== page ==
Like the Irish immigrants who had come before them, Germans were needed for their manpower, but they were not welcome. German immigrants were in general, deeply religious, very vocal, and literate. On Sundays they tended to drink beer, play sports, and sing songs which the locals frowned upon. Some Protestants despised “Germans because many of them were Catholic and because their language, their Sunday pleasures and their stubborn belief in freedom of spirit branded them as unmistakably ‘foreign’”.9
Despite the prejudice of the early 1840s Germans in Newark flourished. Skilled German machinists “who came to New Jersey found employment in Thomas Edison’s Newark shops”.10 These skilled workers played an important part in the development of Edison’s inventions. Germans were not only working in the factories; they were also opening them. Germans such as Edward Balbach Sr. who saw an opportunity in the growing jewelry industry in Newark and opened a gold and silver refinery. The brewery industry was also growing. There were at least eight breweries in the German section of the city, and most of the lager in Newark was produced by Germans.11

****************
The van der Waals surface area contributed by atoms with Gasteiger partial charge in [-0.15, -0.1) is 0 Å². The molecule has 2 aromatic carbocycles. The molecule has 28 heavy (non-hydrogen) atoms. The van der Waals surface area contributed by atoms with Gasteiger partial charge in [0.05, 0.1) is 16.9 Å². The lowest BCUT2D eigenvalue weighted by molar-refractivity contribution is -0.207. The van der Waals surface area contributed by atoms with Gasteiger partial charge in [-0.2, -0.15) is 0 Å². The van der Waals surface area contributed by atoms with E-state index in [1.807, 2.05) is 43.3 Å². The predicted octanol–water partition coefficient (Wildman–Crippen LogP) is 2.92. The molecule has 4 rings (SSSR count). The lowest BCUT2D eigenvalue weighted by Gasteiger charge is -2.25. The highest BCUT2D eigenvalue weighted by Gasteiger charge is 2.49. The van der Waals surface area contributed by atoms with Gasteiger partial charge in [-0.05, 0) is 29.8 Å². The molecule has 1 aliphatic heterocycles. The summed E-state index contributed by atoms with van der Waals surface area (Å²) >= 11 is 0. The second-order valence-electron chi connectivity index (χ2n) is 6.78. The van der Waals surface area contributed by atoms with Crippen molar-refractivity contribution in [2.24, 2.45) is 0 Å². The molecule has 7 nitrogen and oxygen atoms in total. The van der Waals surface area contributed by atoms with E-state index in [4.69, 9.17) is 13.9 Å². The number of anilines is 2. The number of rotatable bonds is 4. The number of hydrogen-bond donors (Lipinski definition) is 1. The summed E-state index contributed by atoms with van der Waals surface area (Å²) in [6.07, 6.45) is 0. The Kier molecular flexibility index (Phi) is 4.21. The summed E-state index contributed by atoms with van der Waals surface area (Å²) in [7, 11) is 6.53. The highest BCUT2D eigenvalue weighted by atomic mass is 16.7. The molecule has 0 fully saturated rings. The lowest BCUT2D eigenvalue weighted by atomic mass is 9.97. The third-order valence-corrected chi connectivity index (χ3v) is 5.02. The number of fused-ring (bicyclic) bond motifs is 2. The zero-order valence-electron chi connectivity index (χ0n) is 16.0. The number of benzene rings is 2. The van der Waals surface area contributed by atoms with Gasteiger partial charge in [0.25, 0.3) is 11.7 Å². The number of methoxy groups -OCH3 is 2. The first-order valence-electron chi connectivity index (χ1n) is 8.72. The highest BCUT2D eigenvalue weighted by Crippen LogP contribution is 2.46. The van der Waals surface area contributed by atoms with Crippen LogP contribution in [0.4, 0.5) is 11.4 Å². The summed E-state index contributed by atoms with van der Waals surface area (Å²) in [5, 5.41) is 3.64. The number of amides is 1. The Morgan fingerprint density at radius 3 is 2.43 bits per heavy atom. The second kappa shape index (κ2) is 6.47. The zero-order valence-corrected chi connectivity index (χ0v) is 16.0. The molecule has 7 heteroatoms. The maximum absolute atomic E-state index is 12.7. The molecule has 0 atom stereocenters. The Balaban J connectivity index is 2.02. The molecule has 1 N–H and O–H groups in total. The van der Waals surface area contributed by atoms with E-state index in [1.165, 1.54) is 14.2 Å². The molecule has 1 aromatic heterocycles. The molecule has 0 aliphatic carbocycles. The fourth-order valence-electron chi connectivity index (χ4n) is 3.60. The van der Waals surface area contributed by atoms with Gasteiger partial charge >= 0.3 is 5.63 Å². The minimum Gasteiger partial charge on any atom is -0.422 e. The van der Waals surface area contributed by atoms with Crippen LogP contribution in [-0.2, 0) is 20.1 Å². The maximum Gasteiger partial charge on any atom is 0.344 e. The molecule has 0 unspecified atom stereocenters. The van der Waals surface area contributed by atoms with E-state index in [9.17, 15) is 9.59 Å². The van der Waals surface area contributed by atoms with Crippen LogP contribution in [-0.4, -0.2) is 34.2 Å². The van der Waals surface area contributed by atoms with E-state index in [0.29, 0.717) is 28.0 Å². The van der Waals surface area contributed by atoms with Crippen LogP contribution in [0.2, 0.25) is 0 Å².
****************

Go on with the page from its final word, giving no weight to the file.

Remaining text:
Germans were also involved in education and supporting the arts. They opened schools and formed singing societies. In 1856, the first nonsectarian school opened on Broad Street, where students were instructed in free-hand and linear drawing, alge...
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...eign born. Among foreign born individuals, the largest group at 50.2% were Hispanic/Latino. Within this group the top three places of origin were, Puerto Rico, Dominican Republic, and Ecuador.18 These new immigrants come to Newark seeking a better life for themselves and their families. They work in various sectors, startup businesses, make old neighborhoods their own, and call Newark home.
The stories of the earliest and the newest immigrants live on through guided tours, exhibits, oral histories, photographs, artifacts, videos, prints and interactive displays at the Ellis Island National Museum of Immigration, which is housed in the main building of the former immigration station. Visitors there will get to better understanding of the immigrant experience, and discover why these brave souls journeyed to America and why they chose Newark as their final destination.
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